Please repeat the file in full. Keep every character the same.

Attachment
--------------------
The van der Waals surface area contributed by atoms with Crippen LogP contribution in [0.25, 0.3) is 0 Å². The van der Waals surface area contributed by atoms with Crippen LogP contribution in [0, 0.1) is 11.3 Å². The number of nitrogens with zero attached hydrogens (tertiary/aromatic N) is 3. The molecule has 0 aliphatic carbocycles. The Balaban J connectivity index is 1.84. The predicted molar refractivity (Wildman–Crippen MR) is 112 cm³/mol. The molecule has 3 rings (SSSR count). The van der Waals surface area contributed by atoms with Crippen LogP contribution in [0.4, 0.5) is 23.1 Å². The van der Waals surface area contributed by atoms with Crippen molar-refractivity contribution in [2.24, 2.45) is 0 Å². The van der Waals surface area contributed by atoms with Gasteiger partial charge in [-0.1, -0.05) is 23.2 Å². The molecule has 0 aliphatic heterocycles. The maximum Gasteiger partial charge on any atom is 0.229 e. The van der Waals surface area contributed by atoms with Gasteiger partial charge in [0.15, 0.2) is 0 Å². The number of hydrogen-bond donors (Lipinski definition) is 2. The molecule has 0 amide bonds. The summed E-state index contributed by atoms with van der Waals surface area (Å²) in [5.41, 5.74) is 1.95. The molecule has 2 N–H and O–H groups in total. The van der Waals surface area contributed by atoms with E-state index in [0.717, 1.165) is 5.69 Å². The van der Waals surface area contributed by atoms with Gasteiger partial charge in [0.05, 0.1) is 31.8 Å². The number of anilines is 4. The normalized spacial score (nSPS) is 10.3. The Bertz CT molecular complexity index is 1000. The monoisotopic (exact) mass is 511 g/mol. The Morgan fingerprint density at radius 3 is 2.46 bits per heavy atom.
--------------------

The van der Waals surface area contributed by atoms with Crippen LogP contribution in [0.25, 0.3) is 0 Å². The van der Waals surface area contributed by atoms with Crippen LogP contribution in [0, 0.1) is 11.3 Å². The number of nitrogens with zero attached hydrogens (tertiary/aromatic N) is 3. The molecule has 0 aliphatic carbocycles. The Balaban J connectivity index is 1.84. The predicted molar refractivity (Wildman–Crippen MR) is 112 cm³/mol. The molecule has 3 rings (SSSR count). The van der Waals surface area contributed by atoms with Crippen LogP contribution in [0.4, 0.5) is 23.1 Å². The van der Waals surface area contributed by atoms with Crippen molar-refractivity contribution in [2.24, 2.45) is 0 Å². The van der Waals surface area contributed by atoms with Gasteiger partial charge in [-0.1, -0.05) is 23.2 Å². The molecule has 0 aliphatic heterocycles. The maximum Gasteiger partial charge on any atom is 0.229 e. The van der Waals surface area contributed by atoms with Gasteiger partial charge in [0.15, 0.2) is 0 Å². The number of hydrogen-bond donors (Lipinski definition) is 2. The molecule has 0 amide bonds. The summed E-state index contributed by atoms with van der Waals surface area (Å²) in [5.41, 5.74) is 1.95. The molecule has 2 N–H and O–H groups in total. The van der Waals surface area contributed by atoms with E-state index in [0.717, 1.165) is 5.69 Å². The van der Waals surface area contributed by atoms with Gasteiger partial charge in [0.05, 0.1) is 31.8 Å². The number of anilines is 4. The normalized spacial score (nSPS) is 10.3. The Bertz CT molecular complexity index is 1000. The monoisotopic (exact) mass is 511 g/mol. The Morgan fingerprint density at radius 3 is 2.46 bits per heavy atom.